PLENTY SUMMER 2020 | Page 10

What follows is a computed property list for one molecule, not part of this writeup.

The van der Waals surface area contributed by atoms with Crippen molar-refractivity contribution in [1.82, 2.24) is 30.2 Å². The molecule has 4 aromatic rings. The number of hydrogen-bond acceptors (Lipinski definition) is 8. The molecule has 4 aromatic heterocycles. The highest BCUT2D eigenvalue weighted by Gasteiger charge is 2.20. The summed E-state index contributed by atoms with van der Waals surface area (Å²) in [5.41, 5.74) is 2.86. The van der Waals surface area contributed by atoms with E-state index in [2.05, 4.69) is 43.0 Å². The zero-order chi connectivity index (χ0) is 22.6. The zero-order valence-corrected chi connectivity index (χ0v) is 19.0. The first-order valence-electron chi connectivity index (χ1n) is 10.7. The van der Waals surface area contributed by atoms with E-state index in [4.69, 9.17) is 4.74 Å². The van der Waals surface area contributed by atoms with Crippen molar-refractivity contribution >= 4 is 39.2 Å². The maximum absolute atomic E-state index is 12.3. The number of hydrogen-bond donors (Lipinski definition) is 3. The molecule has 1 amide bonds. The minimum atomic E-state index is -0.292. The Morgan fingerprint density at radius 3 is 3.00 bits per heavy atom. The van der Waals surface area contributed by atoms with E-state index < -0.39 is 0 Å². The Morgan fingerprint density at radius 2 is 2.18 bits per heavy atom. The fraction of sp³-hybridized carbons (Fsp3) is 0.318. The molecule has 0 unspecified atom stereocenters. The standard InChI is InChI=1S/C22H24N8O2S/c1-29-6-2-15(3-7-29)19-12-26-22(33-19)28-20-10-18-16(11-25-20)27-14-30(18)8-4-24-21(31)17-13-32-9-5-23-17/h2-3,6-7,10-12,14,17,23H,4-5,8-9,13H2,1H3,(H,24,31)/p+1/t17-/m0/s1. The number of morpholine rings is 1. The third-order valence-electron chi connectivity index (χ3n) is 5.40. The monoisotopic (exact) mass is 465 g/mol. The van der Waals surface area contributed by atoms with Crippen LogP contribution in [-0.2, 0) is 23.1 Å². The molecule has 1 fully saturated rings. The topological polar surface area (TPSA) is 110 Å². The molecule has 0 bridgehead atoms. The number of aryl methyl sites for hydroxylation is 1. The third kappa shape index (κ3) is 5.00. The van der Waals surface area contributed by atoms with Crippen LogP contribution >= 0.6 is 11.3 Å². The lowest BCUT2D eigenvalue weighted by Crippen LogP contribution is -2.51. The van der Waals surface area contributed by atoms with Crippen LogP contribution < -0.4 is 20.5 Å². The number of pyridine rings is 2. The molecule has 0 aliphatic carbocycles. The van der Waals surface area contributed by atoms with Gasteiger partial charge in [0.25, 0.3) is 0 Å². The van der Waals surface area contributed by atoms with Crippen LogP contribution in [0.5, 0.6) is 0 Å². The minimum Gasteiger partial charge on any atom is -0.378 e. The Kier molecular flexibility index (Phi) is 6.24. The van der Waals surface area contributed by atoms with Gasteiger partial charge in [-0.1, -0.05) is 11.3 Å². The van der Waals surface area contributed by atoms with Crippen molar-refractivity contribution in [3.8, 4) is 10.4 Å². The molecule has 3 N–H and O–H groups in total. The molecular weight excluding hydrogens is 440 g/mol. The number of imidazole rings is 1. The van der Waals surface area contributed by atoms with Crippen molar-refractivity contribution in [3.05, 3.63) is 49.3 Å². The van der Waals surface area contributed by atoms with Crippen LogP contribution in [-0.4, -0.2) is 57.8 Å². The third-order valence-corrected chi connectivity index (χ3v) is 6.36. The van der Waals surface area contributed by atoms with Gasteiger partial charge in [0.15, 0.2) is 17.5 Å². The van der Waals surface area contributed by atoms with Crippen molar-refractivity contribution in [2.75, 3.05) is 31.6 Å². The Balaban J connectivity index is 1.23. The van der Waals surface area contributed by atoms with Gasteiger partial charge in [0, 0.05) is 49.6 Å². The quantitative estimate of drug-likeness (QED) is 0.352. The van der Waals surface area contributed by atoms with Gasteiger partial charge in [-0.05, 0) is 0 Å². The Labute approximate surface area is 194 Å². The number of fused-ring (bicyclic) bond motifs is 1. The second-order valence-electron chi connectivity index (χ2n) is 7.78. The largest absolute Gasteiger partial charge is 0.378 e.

to healthy, robust plants—whether they are crops, animal forage or trees. When we plow the soil, we disrupt those beneficial network connections, deterring green plants from getting all the nutrition they need to prosper. . To manifest SGA’s vision, SGA will be partnering with Greg Glenn—thanks to a connection made by Land Link Montgomery — an experienced regenerative farmer and CEO of Rocklands Livestock Company. Using another term that also captures SCA’s goals for the Linden Farm, Greg explains that, “Agroecology is a form of agricultural production that considers and utilizes the entire farm ecosystem—including wildlife—for the balanced, optimized production of various agricultural products, such as meats, eggs and dairy, fiber, garden and forest produce, honey, timber, and more. In agroecology, each component of the ecosystem is utilized for the benefit of the whole ecosystem.” An important goal of the partnership will be to document changes to the soil and to the land. Baseline soil studies have already been executed. Keeping records of all the processes and techniques used on the farm, testing soil annually to verify how the changes in farming have affected the soil, and documenting how the ecosystem is altered will support our understanding of the changes that we can see. Additionally, through partnerships with scientists and academics, teachers and students, the land, while being farmed will also be studied, deepening our agricultural knowledge. We anticipate more partnerships with farm- ers who want to use regenerative farming methodologies on small parcels of the farm to grow vegetables or berries, for example. A small apiary that already operates on the farm will also likely expand. Transition begins this year; fields of annual row crops are to become pasture, beginning with planting a diverse cover crop that will reduce soil compaction with the deep taproots of tillage radishes and improve soil fertility with a mixture of cowpeas, red clover, and more. After several months’ growth, these annuals will be replaced with perennial species that will comprise the foundation of the pasture. Since ruminants play an important role in improving the land’s health, sturdy perimeter fencing must be installed before they arrive. Why livestock? Imagine the rolling American prairie, with vast herds of bison, or the African savannahs with large mixed herds of ungulates. To avoid predation, those herds evolved to move about frequently. Although those ecosystems are now fragmented, we recognize that they were incred- Once permanent pasture is established, the next step will be to transition into silvopasture, i.e., the deliberate planting of trees onto the pasture as part of the livestock operation. Trees provide shade for animals in the heat and some shelter from winter conditions. Equally important, trees offer habitat for wildlife and food sources for pollinators, plus the potential for another income stream: a harvestable crop, depending on the species chosen. The addition of trees means the land will sequester even more carbon and capture more precipitation. ibly healthy and diverse. We know that the roots of American prairie grasses reached many feet down into the soil. To mimic them, ruminants will graze small areas intensively, using temporary fencing, before being moved to a fresh section of field. Plant growth in perennial pastures is actually stimu- 10 plenty I Summer growing 2020